Louisville, Ky. – GE’s FirstBuild hosted the White House Maker Advocate at an all-day “hackaton,” giving the makers the chance to contribute directly to a real product – an easy way to roast fresh coffee at home.
FirstBuild is a state-of-the-art micro factory on the University of Louisville campus that specializes in expediting the “mind to market” process for new products.
The hackathon illustrated the opportunities in engineering and manufacturing today, and was attended by local students from Jeffersontown High School’s Manufacturing Education program, Jefferson Community and Technical College, The University of Louisville, and Purdue University, as well as makers and engineers from the local community.
By focusing on coffee roasting, which is growing in popularity, FirstBuild wants to make freshly roasted coffee accessible to the coffee enthusiast. All you need is a convection oven and FirstBuild’s future coffee roaster, which is expected to be produced in the coming months with ideas generated by hackathon participants.
Industry experts on coffee, appliances and product development advised teams as they competed to create the perfect at-home system for roasting coffee beans. A panel of judges awarded the best ideas $1,250 in cash and premium roasted coffee beans, with all entries eligible to win over $10,000 in prizes and software in the Coffee Roaster design competition, which is open to makers worldwide through Oct. 25. To submit ideas, visit https://firstbuild.com/JBerg/roast-coffee-in-your-home-oven/.
The key challenges for hackathon participants were maximizing airflow around beans in a convection oven, removing the chaff from beans after the roast, and fabricating the device using equipment available in FirstBuild’s state-of-the-art microfactory. Concepts developed by makers during the hackathon will be considered for inclusion in FirstBuild’s final product.
The winning design, Cool Beans, used a rotisserie mechanism to remove chaff from the roasted beans. It was created by a team comprised of college co-op students from Ohio, Illinois, Florida and Indiana—Hunter Stephenson, Diana Alonso, Lydia Pawley, Marcia Suarez, Steven Morse and Trung Doan. Second place went to a team of students from Jeffersontown High School. The winning entry from the hackathon can be viewed at https://firstbuild.com/hunterattack/cool-beans-coffee-roaster/.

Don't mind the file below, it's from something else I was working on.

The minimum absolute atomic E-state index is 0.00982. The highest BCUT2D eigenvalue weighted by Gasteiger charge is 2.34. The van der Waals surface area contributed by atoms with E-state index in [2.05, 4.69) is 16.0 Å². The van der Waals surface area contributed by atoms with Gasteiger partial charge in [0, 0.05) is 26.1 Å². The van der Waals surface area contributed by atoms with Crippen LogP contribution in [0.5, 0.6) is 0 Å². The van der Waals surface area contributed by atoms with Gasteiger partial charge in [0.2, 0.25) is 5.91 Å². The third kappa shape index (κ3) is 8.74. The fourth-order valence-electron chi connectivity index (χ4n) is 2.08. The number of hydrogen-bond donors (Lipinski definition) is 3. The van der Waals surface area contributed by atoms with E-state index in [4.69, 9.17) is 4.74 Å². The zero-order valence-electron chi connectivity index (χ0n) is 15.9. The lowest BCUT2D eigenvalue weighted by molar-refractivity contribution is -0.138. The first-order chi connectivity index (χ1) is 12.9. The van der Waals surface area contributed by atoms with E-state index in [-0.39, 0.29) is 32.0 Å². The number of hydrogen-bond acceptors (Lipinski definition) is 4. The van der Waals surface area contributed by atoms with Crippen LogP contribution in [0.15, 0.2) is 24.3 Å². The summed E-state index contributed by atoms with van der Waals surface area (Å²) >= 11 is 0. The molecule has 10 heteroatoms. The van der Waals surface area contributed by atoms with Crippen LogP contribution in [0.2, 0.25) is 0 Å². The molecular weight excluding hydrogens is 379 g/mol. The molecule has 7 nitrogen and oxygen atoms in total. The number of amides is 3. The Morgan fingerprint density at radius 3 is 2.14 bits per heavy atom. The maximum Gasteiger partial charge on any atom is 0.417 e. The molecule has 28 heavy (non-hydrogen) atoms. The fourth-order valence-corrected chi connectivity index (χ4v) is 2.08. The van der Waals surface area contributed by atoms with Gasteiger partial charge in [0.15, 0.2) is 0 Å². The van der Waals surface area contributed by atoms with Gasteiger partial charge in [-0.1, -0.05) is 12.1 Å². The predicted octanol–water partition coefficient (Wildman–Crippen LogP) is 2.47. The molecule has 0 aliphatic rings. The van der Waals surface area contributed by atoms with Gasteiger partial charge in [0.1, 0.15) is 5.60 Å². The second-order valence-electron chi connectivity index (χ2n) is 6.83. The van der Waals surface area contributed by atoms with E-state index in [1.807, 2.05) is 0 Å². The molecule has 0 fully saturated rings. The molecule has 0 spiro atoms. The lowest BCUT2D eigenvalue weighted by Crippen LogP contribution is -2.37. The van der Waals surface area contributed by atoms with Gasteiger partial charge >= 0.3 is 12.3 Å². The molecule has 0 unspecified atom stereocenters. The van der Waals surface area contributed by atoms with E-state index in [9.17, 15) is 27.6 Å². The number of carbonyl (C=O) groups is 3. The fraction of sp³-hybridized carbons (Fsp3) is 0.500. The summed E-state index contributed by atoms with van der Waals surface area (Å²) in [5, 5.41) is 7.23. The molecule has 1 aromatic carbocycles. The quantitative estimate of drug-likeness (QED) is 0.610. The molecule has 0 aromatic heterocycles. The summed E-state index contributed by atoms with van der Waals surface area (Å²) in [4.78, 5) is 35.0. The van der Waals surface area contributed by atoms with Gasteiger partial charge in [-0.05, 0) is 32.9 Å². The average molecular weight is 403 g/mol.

Stephanie Santoso, White House Maker Advocate, spoke to the 60+ makers in attendance about the importance of math and science and the growing maker movement. She also led a roundtable with local manufacturing leaders during the event to discuss how manufacturing is evolving.
The hackathon challenged participants to design and build an in-oven coffee roaster. They learned how coffee is roasted, designed early prototypes and worked in teams of 4–6 to build, test and refine the best-performing coffee roasting device for a home oven.
“We opened our doors to makers to showcase FirstBuild’s model of manufacturing that embraces the maker movement and speeds products from mind to market in months rather than years,” said Venkat Venkatakrishnan, director of FirstBuild. “We want to energize the next generation of engineers, designers and makers and show the future of manufacturing is bright. We know coffee is more popular with Americans than soft drinks and tap water—and we see freshly roasting coffee beans at home as a growing trend. Makers and consumers alike can relate to coffee roasting and will benefit from a residential coffee roaster that FirstBuild plans to design and produce.”